Why did first Hindu merchants and then gurdwaras open their doors for Friday prayers?

Haryana’s Gragram, on the outskirts of the national capital Delhi, has been a hotbed of sectarian tensions for the past several weeks. There are offices and production units of various multinational and national companies, especially those involved in information technology. Due to the lack of mosques, Muslims offer Friday prayers in government-owned grounds with the permission of the local administration. But since September, some local and non-local extremist Hindu organizations have launched a regular campaign against it.

‘Under no circumstances will prayers be allowed’

When Muslims gather for Friday prayers at places permitted by the administration, activists of extremist Hindu organizations make every effort to disrupt Muslim worship. During this time slogans of J. Shri Ram are also chanted and besides giving speeches, drums are also played.

The administration had earlier allowed local Muslims to offer Friday prayers at 38 open spaces, but prayers were stopped at eight of them after objections and protests by Hindu organizations. But protesters say they will continue to protest until a complete ban is imposed on Friday prayers in squares and parks. Last week, he announced that he would take “any step” to stop such prayers.

Two weeks ago, these Hindu organizations had performed ‘Gordhan Puja’ at the place of prayer. In it cow dung is worshiped. Also present on the occasion was BJP leader Kapil Mishra, who is accused of being involved in Delhi’s communal riots. Last week, a day before Friday, dung was planted at the place of prayer and then a volleyball court was announced to be built there.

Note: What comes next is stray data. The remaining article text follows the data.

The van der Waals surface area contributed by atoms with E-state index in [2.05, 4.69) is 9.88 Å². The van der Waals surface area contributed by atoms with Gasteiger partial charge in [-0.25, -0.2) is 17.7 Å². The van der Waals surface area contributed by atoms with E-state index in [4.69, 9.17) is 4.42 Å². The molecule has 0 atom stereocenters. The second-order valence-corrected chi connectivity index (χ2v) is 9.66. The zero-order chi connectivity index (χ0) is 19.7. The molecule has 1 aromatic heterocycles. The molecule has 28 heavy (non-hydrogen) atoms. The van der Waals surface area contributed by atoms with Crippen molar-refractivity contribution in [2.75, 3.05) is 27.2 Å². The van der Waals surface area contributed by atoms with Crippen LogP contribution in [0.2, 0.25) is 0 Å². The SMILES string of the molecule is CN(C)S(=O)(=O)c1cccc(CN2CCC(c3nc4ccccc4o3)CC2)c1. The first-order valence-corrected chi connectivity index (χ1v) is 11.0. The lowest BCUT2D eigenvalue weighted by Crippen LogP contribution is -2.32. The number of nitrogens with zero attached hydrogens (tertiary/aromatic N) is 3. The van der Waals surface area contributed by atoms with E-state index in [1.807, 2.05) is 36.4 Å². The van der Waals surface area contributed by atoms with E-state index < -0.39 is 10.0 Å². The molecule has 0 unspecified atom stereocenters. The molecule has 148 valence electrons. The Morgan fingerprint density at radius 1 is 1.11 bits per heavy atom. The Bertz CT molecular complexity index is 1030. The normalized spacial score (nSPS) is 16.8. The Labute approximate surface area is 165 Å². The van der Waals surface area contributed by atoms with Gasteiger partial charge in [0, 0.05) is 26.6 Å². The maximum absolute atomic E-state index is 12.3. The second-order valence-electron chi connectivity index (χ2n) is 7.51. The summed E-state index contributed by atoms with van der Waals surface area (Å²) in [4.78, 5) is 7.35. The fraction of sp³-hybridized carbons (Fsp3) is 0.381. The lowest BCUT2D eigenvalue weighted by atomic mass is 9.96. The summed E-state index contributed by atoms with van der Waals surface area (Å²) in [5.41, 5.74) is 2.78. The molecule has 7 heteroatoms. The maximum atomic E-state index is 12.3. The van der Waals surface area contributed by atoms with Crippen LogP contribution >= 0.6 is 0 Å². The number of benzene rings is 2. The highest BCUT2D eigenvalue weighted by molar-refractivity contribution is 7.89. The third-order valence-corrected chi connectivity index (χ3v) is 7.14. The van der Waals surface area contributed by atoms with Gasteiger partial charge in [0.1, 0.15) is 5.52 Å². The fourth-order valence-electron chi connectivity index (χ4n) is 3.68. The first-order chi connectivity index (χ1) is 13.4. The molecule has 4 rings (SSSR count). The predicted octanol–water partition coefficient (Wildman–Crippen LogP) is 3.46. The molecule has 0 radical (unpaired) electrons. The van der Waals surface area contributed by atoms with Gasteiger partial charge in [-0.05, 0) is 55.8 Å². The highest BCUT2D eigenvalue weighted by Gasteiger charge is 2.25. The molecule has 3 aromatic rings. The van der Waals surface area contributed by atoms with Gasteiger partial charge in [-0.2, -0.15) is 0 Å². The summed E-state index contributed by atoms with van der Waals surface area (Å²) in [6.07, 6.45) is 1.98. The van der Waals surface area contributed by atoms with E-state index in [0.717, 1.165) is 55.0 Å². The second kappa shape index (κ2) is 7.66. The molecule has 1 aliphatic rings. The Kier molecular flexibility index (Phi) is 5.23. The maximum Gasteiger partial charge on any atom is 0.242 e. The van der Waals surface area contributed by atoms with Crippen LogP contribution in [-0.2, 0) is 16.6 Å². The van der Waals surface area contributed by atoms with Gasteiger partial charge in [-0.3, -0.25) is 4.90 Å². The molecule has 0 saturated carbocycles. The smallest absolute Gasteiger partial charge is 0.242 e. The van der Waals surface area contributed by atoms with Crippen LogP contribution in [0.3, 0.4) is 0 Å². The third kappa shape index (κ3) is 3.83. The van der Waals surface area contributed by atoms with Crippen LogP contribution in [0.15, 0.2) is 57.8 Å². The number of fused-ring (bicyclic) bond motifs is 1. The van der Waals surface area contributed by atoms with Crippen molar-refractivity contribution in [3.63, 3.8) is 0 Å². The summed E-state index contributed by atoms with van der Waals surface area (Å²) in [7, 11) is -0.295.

‘Passengers found’

In view of the plight of Muslims, last week a local Hindu businessman, Akshay Yadav, offered to offer prayers on the roof of his house and in the shop.

Yadav said, “I am allowing prayers on my privately owned land. No one should object to that. I will keep doing this. I will be happy to do whatever it takes to reduce tensions between Hindus and Muslims. ”

Yadav, 40, added that he grew up in an environment of Hindu-Muslim unity and did not want his children to grow up in an environment of hatred. Muslims welcomed Yadav’s offer and offered prayers in one of his empty shops last Friday.

Offered by Sikhs

On Wednesday, local Sikh organizations also offered Muslims to offer Friday prayers at gurdwaras. Sherdal Singh Sadhu, president of Gurdwara Shri Guru Singh Sabha, said, “We cannot remain silent spectators in what is happening.”

Sadhu said, “The administration gave Muslims a place to pray. But now they are not allowed to offer prayers there. Seeing this, we are both angry and upset. This attitude is beyond our comprehension. “At the same time, he said,” The doors of gurdwaras will remain open for prayers. ”

Expression of gratitude by Muslims

Muslims have welcomed the offer made by a Hindu and then a Sikh. Talking to media, Altaf Ahmed, co-founder of the local peace committee ‘Gurugram Nagarak Ekta Manch’, which was set up in view of the tension, said, “This is a true example of India’s shared culture. Muslims welcome it. That is what India is famous for. ”

Mufti Muhammad Saleem, a local Muslim leader, said: “This has not only given us a place of worship but also a clear voice against hatred.”

Analysts say that in India, where some extremist organizations are systematically trying to widen the gulf between Hindus and Muslims, such goodwill gestures by Hindus and Sikhs have led to extremism. Will help thwart plans.

kazi Maolana Abdul Wahid sahab

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